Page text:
Facial device company NuFace, which has a footprint in over 3,000 retail and spa doors like Neiman Marcus and Sephora, has seen its partners close its stores. But as current clients and prospective customers spend more time indoors, the NuFace team has become more flexible with its social media strategies due to coronavirus. Like many other beauty brands, it is trying to balance promoting products, while also expressing empathy for the mental welfare of its social media followers. NuFace declined to state 2019 sales but said more than 50% of sales are e-commerce, and that it has not yet re-forecasted its expected 2020 sales and growth because there is too much uncertainty around how long the pandemic will last.
“This is an opportunity for brands that are authentic to be super real, super raw, and put everything out there,” said Tera Peterson, NuFace co-founder and CEO. “It’s going be interesting to see how at-home treatments evolve, not only with NuFace, but also with face masks. People [will figure out] their at-home routine, because we all still want to take care of ourselves.”
NuFace has already tested virtual house calls, conducting seven so far, and they have now fully replaced its in-person house calls. It is planning approximately seven more in the coming month. The virtual house calls entail Peterson conducting a tutorial through Zoom or FaceTime with one or more influencers. (In exchange, the participating influencers receive a NuFace device beforehand.) In many ways, this methodology has been more effective than an in-person session, Peterson said. She can conduct masterclass calls with multiple influencers or spa partners, including those in other countries, and influencers are learning how to use NuFace devices faster and are developing an affinity for the product sooner, she said. As NuFace has just begun this, there is not yet a set cadence, and it depends on the influencer’s discretion if virtual house calls are shared with their followers.
NuFace took this approach a step further by creating a giveaway for its social media followers, of five virtual house calls — it started on March 16. This strategy sits among its other newly launched social campaigns, such as #upliftyourself, on Instagram. NuFace is focusing less on talking about its products, in favor of showing what NuFace employees are doing to stay happy, and physically and emotionally healthy.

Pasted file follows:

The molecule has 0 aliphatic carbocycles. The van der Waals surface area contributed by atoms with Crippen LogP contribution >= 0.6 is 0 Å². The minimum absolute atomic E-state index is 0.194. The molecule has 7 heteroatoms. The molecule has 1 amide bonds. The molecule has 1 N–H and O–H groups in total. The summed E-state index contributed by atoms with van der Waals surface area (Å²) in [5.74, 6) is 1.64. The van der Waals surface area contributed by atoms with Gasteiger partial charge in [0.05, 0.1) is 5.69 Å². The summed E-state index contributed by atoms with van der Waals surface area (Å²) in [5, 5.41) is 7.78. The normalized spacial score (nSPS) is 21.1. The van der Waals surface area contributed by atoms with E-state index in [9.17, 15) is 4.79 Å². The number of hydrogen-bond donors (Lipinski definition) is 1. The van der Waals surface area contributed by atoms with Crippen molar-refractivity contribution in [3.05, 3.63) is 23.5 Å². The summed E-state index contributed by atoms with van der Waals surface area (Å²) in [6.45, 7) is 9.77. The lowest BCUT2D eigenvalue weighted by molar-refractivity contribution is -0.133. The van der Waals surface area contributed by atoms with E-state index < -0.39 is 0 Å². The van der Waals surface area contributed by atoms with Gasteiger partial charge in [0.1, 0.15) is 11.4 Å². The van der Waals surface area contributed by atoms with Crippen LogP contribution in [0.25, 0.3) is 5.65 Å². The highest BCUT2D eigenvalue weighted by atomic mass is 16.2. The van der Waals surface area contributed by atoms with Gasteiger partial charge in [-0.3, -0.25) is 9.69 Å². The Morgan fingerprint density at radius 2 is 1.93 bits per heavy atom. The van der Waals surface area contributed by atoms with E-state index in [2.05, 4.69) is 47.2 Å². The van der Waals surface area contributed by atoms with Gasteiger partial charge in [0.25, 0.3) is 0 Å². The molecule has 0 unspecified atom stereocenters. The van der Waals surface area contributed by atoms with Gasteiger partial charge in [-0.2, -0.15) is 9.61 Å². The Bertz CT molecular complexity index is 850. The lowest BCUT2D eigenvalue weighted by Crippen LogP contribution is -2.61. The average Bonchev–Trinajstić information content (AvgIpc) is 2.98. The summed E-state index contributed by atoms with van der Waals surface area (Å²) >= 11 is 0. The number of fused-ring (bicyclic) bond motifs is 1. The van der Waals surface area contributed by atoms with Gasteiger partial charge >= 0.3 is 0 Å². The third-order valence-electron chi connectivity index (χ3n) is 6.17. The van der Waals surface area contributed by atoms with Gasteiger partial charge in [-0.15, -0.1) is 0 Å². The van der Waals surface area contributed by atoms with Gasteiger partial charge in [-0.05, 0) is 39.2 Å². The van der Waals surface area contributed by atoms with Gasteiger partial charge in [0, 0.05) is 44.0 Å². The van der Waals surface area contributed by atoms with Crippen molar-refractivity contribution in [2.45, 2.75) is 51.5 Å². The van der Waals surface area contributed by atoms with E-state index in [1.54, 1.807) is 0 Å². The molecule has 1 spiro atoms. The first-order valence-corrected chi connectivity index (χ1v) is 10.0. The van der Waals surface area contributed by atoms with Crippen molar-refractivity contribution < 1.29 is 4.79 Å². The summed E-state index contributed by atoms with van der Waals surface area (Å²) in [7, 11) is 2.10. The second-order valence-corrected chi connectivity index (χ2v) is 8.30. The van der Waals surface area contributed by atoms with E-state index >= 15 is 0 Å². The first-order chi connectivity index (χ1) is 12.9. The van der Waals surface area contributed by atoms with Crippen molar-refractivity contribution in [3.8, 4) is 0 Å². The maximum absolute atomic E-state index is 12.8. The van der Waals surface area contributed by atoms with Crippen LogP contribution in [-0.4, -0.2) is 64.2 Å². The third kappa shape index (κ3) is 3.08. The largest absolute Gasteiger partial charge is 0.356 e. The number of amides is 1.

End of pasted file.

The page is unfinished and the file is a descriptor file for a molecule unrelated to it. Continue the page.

But it is also trying to reduce barriers for purchase. The brand is offering free shipping, whereas customers typically had to reach a $75 threshold. What the team has noticed is that because fewer people are leaving their homes, and they now have a more captive audience. Since March 16, the brand’s Instagram Stories have seen a 30% increase in viewers.
“Customers are utilizing their time to engage directly with the brand. It’s less about mindless scrolling; it’s more intentional and thoughtful,” said Maria Maciejowski, NuFace svp of marketing.
NuFace is also seizing this opportunity to poll customers on what they would like to see from NuFace and then create videos, starring Peterson, within hours based on those suggestions, said Maciejowski. The brand has also seen an approximately 20% increase in likes and comments on static Instagram feed posts, she said.
With customers spending more time at home, they have more time to dedicate to their skin-care routines. Peterson is hoping that what happened in China sales will be a marker for the rest of the globe: In February, sales in China increased 85% year over year, as millions of people were quarantined. These sales are reflected in the brand’s user-generated content, which it reposts. Posts using the #upliftyourself hashtag or that tag NuFace have approximately doubled since March 16. NuFace plans to repost more UGC but is figuring out the ratio between UGC and its own branded content.
“At the end of the day, the most important thing for us right now is staying connected to our community and finding ways to uplift them,” said Maciejowski.